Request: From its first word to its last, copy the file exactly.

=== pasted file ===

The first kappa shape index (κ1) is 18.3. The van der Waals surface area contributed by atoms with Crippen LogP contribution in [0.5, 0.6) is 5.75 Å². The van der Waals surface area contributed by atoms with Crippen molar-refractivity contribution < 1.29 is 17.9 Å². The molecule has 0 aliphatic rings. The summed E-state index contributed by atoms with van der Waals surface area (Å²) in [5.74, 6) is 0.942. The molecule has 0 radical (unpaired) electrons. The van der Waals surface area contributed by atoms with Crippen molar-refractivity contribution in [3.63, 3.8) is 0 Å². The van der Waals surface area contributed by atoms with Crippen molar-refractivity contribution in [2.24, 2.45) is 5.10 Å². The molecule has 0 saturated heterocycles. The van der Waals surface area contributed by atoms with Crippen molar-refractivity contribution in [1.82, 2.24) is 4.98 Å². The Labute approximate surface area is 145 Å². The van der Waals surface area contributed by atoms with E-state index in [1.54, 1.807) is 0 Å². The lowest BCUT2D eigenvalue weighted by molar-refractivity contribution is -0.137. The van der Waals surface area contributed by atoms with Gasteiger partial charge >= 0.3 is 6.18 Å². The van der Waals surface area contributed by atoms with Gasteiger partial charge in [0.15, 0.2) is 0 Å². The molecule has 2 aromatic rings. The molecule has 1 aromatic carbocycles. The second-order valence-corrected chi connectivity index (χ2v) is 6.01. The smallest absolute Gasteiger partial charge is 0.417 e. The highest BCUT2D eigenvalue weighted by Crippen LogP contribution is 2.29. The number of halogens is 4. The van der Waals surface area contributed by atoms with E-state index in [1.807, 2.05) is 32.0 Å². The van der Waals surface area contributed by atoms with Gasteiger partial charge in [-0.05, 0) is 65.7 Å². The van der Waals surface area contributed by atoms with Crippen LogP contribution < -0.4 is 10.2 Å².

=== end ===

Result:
The first kappa shape index (κ1) is 18.3. The van der Waals surface area contributed by atoms with Crippen LogP contribution in [0.5, 0.6) is 5.75 Å². The van der Waals surface area contributed by atoms with Crippen molar-refractivity contribution < 1.29 is 17.9 Å². The molecule has 0 aliphatic rings. The summed E-state index contributed by atoms with van der Waals surface area (Å²) in [5.74, 6) is 0.942. The molecule has 0 radical (unpaired) electrons. The van der Waals surface area contributed by atoms with Crippen molar-refractivity contribution in [3.63, 3.8) is 0 Å². The van der Waals surface area contributed by atoms with Crippen molar-refractivity contribution in [2.24, 2.45) is 5.10 Å². The molecule has 0 saturated heterocycles. The van der Waals surface area contributed by atoms with Crippen molar-refractivity contribution in [1.82, 2.24) is 4.98 Å². The Labute approximate surface area is 145 Å². The van der Waals surface area contributed by atoms with E-state index in [1.54, 1.807) is 0 Å². The lowest BCUT2D eigenvalue weighted by molar-refractivity contribution is -0.137. The van der Waals surface area contributed by atoms with Gasteiger partial charge >= 0.3 is 6.18 Å². The van der Waals surface area contributed by atoms with Gasteiger partial charge in [0.15, 0.2) is 0 Å². The molecule has 2 aromatic rings. The molecule has 1 aromatic carbocycles. The second-order valence-corrected chi connectivity index (χ2v) is 6.01. The smallest absolute Gasteiger partial charge is 0.417 e. The highest BCUT2D eigenvalue weighted by Crippen LogP contribution is 2.29. The number of halogens is 4. The van der Waals surface area contributed by atoms with E-state index in [1.807, 2.05) is 32.0 Å². The van der Waals surface area contributed by atoms with Gasteiger partial charge in [-0.05, 0) is 65.7 Å². The van der Waals surface area contributed by atoms with Crippen LogP contribution < -0.4 is 10.2 Å².